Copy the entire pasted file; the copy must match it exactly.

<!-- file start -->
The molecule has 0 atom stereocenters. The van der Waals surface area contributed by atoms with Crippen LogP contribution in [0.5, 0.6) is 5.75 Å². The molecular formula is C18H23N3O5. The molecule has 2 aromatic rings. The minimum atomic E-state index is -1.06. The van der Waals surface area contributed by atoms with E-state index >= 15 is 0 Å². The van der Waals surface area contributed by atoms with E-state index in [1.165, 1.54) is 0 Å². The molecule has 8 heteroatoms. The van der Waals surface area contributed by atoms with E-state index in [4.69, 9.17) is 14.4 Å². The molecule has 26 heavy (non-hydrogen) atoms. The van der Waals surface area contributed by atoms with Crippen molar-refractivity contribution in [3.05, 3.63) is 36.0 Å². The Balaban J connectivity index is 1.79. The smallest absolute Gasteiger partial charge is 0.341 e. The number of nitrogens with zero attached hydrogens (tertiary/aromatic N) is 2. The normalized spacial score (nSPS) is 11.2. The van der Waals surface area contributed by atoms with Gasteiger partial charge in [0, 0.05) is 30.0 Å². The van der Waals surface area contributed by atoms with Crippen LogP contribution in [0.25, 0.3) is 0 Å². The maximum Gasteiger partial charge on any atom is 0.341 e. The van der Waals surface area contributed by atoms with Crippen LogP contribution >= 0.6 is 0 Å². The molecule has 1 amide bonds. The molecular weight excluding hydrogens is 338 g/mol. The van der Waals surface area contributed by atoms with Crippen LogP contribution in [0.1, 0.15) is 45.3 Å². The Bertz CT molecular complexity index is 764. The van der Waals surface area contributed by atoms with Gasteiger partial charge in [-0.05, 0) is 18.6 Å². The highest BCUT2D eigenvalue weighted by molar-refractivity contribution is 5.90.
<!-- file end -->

The molecule has 0 atom stereocenters. The van der Waals surface area contributed by atoms with Crippen LogP contribution in [0.5, 0.6) is 5.75 Å². The molecular formula is C18H23N3O5. The molecule has 2 aromatic rings. The minimum atomic E-state index is -1.06. The van der Waals surface area contributed by atoms with E-state index >= 15 is 0 Å². The van der Waals surface area contributed by atoms with E-state index in [1.165, 1.54) is 0 Å². The molecule has 8 heteroatoms. The van der Waals surface area contributed by atoms with E-state index in [4.69, 9.17) is 14.4 Å². The molecule has 26 heavy (non-hydrogen) atoms. The van der Waals surface area contributed by atoms with Crippen molar-refractivity contribution in [3.05, 3.63) is 36.0 Å². The Balaban J connectivity index is 1.79. The smallest absolute Gasteiger partial charge is 0.341 e. The number of nitrogens with zero attached hydrogens (tertiary/aromatic N) is 2. The normalized spacial score (nSPS) is 11.2. The van der Waals surface area contributed by atoms with Gasteiger partial charge in [0, 0.05) is 30.0 Å². The van der Waals surface area contributed by atoms with Crippen LogP contribution in [0.25, 0.3) is 0 Å². The maximum Gasteiger partial charge on any atom is 0.341 e. The van der Waals surface area contributed by atoms with Crippen LogP contribution >= 0.6 is 0 Å². The molecule has 1 amide bonds. The molecular weight excluding hydrogens is 338 g/mol. The van der Waals surface area contributed by atoms with Crippen LogP contribution in [0.1, 0.15) is 45.3 Å². The Bertz CT molecular complexity index is 764. The van der Waals surface area contributed by atoms with Gasteiger partial charge in [-0.05, 0) is 18.6 Å². The highest BCUT2D eigenvalue weighted by molar-refractivity contribution is 5.90.